WASHINGTON – The Federal Reserve is keeping its key interest rate unchanged but signaling that it will likely raise rates before year’s end.
The Fed said in a statement ending its latest policy meeting Wednesday that the U.S. job market has continued to strengthen and economic activity has picked up. But it noted that business investment remains soft and inflation too low and that it wants to see further improvement in the job market.
The central bank characterized the near-term risks to its economic outlook as “roughly balanced.” It was the first time it has used that wording since late last year, when it most recently raised rates. Most analysts have said they think the Fed will next raise rates in December.
The Fed said its policy committee had concluded that “the case for an increase in the federal funds rate has strengthened but decided, for the time being, to wait for further evidence of continued progress toward its objectives.”
“The Fed appears to be firmly on track for a December hike,” Paul Ashworth, chief US economist at Capital Economics, said after the statement was issued.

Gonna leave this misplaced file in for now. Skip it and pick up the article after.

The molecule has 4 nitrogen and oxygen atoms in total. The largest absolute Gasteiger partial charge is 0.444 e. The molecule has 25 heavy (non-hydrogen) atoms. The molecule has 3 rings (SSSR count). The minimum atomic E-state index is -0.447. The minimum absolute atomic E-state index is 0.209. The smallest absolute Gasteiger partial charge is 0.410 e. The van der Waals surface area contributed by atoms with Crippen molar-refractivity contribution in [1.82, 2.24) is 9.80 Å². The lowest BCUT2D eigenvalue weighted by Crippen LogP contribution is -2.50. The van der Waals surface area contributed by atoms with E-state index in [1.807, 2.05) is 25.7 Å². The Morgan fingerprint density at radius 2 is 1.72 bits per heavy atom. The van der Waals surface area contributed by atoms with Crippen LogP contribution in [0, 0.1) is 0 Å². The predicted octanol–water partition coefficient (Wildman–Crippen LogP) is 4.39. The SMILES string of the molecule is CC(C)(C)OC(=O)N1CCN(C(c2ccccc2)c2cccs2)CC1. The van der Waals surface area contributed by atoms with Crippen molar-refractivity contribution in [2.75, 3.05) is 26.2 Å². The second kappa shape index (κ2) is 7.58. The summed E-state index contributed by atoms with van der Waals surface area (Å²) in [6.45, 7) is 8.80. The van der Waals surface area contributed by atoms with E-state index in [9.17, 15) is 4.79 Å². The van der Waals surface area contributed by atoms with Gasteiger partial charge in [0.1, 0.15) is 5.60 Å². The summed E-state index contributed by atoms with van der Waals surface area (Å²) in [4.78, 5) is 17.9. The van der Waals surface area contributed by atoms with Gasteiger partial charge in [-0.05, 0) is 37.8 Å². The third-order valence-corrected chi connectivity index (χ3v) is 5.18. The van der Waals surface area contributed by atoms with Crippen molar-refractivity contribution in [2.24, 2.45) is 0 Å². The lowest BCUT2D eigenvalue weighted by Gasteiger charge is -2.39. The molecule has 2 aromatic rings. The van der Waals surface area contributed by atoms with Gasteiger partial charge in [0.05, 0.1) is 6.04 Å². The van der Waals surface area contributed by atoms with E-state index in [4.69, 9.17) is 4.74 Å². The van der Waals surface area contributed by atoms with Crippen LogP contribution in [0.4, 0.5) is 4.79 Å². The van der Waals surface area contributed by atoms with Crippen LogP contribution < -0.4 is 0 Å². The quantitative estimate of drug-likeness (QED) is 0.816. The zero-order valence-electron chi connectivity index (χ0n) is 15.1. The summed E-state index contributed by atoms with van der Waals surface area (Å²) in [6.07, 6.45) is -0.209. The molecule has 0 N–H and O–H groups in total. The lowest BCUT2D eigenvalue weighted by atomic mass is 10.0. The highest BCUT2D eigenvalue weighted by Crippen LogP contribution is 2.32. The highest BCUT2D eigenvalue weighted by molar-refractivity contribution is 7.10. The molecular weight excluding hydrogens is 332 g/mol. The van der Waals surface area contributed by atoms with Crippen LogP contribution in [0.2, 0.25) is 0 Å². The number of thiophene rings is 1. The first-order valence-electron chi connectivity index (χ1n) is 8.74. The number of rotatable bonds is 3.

Stock prices rose after the Fed issued its statement and extended their gains during a news conference by Chair Janet Yellen in which she laid out her case for holding off on a rate hike for now. Major stock averages closed up around 1 percent for the day.
In her news conference, Yellen offered a simple explanation for why the Fed didn’t raise rates: The economy can still grow without hurting itself.
She noted that historically low rates haven’t caused the economy to overheat as some analysts feared they would. Steady job gains have pulled discouraged workers back into the job market and yet inflation remains below the Fed’s 2 percent target rate.
“The economy has a little more room to run than previously thought,” Yellen said.